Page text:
Should scarcity start to force up the price, it is not hard to envisage the Bitcoin being valued at a thousand or even a million US dollars. Some observers have been warning that, when that happens, Bitcoins will have become too large for ordinary transactions.
But, as it does not take the physical form of a coin or banknote, it could theoretically be as divided into trillionths as into halves.
This is, however, only one differentiation from all other existing currencies. The other is its intractability. Hiding Bitcoins as pieces of software sent across the internet and hidden safely behind increasingly available powerful algorithmic software, is far more anonymous than a numbered account in a Swiss Bank or a pile of gold bars stashed under the bed.
As the Silk Road bust indicated, the currency can also be used to make anonymous payments for illicit substances or services. This represents a departure from all other forms of payment. A bank transfer leaves an obvious and a truly accountable trail. Even a brown paper envelope slid under a table would contain numbered banknotes which would have their own physical history and could potentially be traced by the police.
But Bitcoins can be sent across the internet as computer code and be used anonymously to fund any enterprise. Despite the fact that legitimate concerns such as Chinese search giant Baidu using the currency, US authorities may not continue to smile it once other dark websites spring up across the web willing to accept the billions dollars of business said to have passed through the now defunct Silk Road website over the last two years.
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Nor was Silk Road unique. According to internet security company Sophos, so-called ‘dark’ websites offering every imaginable illegal service up to and including murder, were already in evidence by early 2012. No doubt some of these sites are already scooping up much of Silk Road’s lost business to add their own. It is currently impossible to estimate accurately the amount of commercial traffic passing through the internet’s dark websites or the extent to which those breaking the law use Bitcoin to effect essentially anonymous and untraceable transactions.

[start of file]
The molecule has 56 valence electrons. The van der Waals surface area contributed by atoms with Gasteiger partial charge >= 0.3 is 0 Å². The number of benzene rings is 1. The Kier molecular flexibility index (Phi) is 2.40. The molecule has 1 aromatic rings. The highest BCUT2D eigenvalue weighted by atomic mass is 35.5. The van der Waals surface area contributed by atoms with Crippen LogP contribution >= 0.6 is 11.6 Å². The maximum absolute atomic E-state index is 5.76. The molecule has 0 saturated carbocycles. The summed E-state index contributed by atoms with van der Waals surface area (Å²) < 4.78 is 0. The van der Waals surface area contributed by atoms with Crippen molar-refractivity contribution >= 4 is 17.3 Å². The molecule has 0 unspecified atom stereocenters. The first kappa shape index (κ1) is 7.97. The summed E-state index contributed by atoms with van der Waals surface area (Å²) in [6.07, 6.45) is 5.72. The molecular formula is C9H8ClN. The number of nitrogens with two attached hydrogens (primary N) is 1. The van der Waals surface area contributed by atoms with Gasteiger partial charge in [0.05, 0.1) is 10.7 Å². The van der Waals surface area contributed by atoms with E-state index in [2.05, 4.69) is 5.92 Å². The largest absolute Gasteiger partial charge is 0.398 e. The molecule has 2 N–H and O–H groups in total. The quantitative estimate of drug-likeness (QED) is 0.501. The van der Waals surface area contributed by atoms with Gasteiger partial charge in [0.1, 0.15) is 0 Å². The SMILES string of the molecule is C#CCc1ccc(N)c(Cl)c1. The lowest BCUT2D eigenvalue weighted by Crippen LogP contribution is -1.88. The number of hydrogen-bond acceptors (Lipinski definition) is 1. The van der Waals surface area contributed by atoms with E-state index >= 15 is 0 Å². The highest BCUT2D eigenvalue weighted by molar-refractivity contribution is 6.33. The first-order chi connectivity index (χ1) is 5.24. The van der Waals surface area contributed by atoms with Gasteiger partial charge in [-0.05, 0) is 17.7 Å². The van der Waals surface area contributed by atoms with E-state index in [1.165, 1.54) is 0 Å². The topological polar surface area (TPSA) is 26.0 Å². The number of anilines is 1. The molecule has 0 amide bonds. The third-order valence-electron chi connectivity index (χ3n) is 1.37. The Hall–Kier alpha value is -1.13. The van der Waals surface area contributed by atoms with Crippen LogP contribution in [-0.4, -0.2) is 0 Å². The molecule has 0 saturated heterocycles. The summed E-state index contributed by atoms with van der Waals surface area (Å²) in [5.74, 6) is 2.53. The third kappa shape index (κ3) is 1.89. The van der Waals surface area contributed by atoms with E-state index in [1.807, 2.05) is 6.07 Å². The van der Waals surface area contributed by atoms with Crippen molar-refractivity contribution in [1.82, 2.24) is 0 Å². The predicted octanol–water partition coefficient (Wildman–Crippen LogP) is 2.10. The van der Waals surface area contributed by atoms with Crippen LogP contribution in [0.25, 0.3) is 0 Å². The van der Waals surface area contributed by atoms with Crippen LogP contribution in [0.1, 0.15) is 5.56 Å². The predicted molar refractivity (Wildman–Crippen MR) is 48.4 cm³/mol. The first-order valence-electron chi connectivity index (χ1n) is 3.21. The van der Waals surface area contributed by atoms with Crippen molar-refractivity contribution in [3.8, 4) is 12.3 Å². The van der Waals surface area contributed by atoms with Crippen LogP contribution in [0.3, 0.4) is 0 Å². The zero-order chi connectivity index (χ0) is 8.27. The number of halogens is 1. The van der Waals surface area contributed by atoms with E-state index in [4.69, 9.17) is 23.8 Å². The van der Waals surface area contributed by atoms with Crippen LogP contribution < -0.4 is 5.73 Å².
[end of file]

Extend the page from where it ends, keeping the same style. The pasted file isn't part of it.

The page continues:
Unregulated, the new virtual currency could not only make many current international tax evasion ruling impossible to enforce, but would also threaten the banking industry’s survival ins some markets. Private individuals can already use Bitcoin to avoid the banks and their rising charges entirely by using the internet in much the same way Skype users can bypass the telephone networks.
Once the truth about Bitcoin finally dawns on the financial institutions, the huge lobbying power of the big banks in countries such as the US and the UK could slowly begin to force through legislation. Some industry analysts believe that legislation may soon be drafted in the US and elsewhere to curb Bitcoin owners from using the virtual currency for illicit purposes.
According to Rob Enderle, principal analyst at the Silicon-Valley based Enderle Group: ‘Moves to both tax and monitor it have progressed significantly and the Silk Road bust showcases its benefits may no longer exceed other currencies.’
He adds: ‘Its risks are not only are higher, they may become higher still because the currency doesn’t have the same law enforcement protections as other legitimate currencies.’
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He also believes that any type of enforceable legislation aimed at bringing Bitcoin into line with traditional currencies could effectively signal the virtual currency’s demise.
‘The difficulty with Bitcoin is that, once it is taxed and monitored, it simply becomes largely redundant to other legal currencies. Much of its reason for being will likely evaporate and, I expect, it will become redundant,’ says Mr Enderle.
But the growing number of people now using Bitcoin for whatever reason may choose to disagree. The internet’s history shows that when powerful interests decide to regulate the internet, they generally fail.
For example, despite the introduction of Draconian laws in the US relating to breaching the music and movie industries’ copyright by downloading content for free from the internet, internet users still download content for free.
The million or so internet users who have used Bitcoin to circumvent traditional banking channels may very well decide to continue to do so. Investors, too, may continue to buy Bitcoins with the view that, pretty soon, the semi-mythical Mr Nakamoto won’t be making any more of them.